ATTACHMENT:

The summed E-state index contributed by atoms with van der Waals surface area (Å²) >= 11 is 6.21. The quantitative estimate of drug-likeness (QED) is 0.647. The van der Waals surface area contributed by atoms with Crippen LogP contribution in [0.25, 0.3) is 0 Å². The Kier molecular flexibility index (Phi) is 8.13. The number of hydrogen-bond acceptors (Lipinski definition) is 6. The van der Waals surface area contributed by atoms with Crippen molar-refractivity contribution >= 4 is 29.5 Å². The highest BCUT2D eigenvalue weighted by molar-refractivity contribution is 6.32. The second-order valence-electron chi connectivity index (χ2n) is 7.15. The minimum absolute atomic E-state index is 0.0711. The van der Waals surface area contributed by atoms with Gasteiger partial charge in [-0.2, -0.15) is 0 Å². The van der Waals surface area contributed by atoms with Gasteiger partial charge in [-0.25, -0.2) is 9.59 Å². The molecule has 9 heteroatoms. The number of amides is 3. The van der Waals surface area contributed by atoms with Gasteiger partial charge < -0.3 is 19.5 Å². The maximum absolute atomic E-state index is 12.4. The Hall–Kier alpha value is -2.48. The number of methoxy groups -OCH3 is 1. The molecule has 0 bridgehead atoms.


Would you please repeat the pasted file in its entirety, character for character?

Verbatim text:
The summed E-state index contributed by atoms with van der Waals surface area (Å²) >= 11 is 6.21. The quantitative estimate of drug-likeness (QED) is 0.647. The van der Waals surface area contributed by atoms with Crippen LogP contribution in [0.25, 0.3) is 0 Å². The Kier molecular flexibility index (Phi) is 8.13. The number of hydrogen-bond acceptors (Lipinski definition) is 6. The van der Waals surface area contributed by atoms with Crippen molar-refractivity contribution >= 4 is 29.5 Å². The highest BCUT2D eigenvalue weighted by molar-refractivity contribution is 6.32. The second-order valence-electron chi connectivity index (χ2n) is 7.15. The minimum absolute atomic E-state index is 0.0711. The van der Waals surface area contributed by atoms with Gasteiger partial charge in [-0.2, -0.15) is 0 Å². The van der Waals surface area contributed by atoms with Gasteiger partial charge in [-0.25, -0.2) is 9.59 Å². The molecule has 9 heteroatoms. The number of amides is 3. The van der Waals surface area contributed by atoms with Gasteiger partial charge < -0.3 is 19.5 Å². The maximum absolute atomic E-state index is 12.4. The Hall–Kier alpha value is -2.48. The number of methoxy groups -OCH3 is 1. The molecule has 0 bridgehead atoms.